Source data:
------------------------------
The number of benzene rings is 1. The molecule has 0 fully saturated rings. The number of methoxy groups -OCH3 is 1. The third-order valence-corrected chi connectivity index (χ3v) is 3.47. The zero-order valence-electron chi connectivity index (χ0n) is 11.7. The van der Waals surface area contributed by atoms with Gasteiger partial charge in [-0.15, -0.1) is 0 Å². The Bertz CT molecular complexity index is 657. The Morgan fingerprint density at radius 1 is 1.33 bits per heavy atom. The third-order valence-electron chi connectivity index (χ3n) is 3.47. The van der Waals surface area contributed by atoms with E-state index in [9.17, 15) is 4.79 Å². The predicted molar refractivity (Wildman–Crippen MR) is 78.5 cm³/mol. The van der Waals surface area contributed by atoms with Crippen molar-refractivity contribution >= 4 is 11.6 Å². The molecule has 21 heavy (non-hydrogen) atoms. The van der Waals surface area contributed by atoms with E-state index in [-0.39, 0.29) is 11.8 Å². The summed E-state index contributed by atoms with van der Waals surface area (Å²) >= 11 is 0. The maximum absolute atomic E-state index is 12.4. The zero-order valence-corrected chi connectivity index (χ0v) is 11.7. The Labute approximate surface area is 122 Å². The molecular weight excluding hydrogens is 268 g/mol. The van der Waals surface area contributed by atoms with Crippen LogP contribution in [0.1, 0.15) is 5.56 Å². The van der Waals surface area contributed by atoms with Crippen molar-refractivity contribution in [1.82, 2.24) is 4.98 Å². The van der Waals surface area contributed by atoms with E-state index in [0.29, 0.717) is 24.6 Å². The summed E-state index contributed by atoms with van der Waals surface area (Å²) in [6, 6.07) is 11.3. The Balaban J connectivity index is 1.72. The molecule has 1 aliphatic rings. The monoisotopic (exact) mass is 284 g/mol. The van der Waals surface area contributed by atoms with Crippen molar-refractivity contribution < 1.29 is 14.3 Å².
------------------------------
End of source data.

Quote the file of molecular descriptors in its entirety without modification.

The number of benzene rings is 1. The molecule has 0 fully saturated rings. The number of methoxy groups -OCH3 is 1. The third-order valence-corrected chi connectivity index (χ3v) is 3.47. The zero-order valence-electron chi connectivity index (χ0n) is 11.7. The van der Waals surface area contributed by atoms with Gasteiger partial charge in [-0.15, -0.1) is 0 Å². The Bertz CT molecular complexity index is 657. The Morgan fingerprint density at radius 1 is 1.33 bits per heavy atom. The third-order valence-electron chi connectivity index (χ3n) is 3.47. The van der Waals surface area contributed by atoms with E-state index in [9.17, 15) is 4.79 Å². The predicted molar refractivity (Wildman–Crippen MR) is 78.5 cm³/mol. The van der Waals surface area contributed by atoms with Crippen molar-refractivity contribution >= 4 is 11.6 Å². The molecule has 21 heavy (non-hydrogen) atoms. The van der Waals surface area contributed by atoms with E-state index in [-0.39, 0.29) is 11.8 Å². The summed E-state index contributed by atoms with van der Waals surface area (Å²) >= 11 is 0. The maximum absolute atomic E-state index is 12.4. The zero-order valence-corrected chi connectivity index (χ0v) is 11.7. The Labute approximate surface area is 122 Å². The molecular weight excluding hydrogens is 268 g/mol. The van der Waals surface area contributed by atoms with Crippen LogP contribution in [0.1, 0.15) is 5.56 Å². The van der Waals surface area contributed by atoms with Crippen molar-refractivity contribution in [1.82, 2.24) is 4.98 Å². The van der Waals surface area contributed by atoms with E-state index in [0.29, 0.717) is 24.6 Å². The summed E-state index contributed by atoms with van der Waals surface area (Å²) in [6, 6.07) is 11.3. The Balaban J connectivity index is 1.72. The molecule has 1 aliphatic rings. The monoisotopic (exact) mass is 284 g/mol. The van der Waals surface area contributed by atoms with Crippen molar-refractivity contribution < 1.29 is 14.3 Å².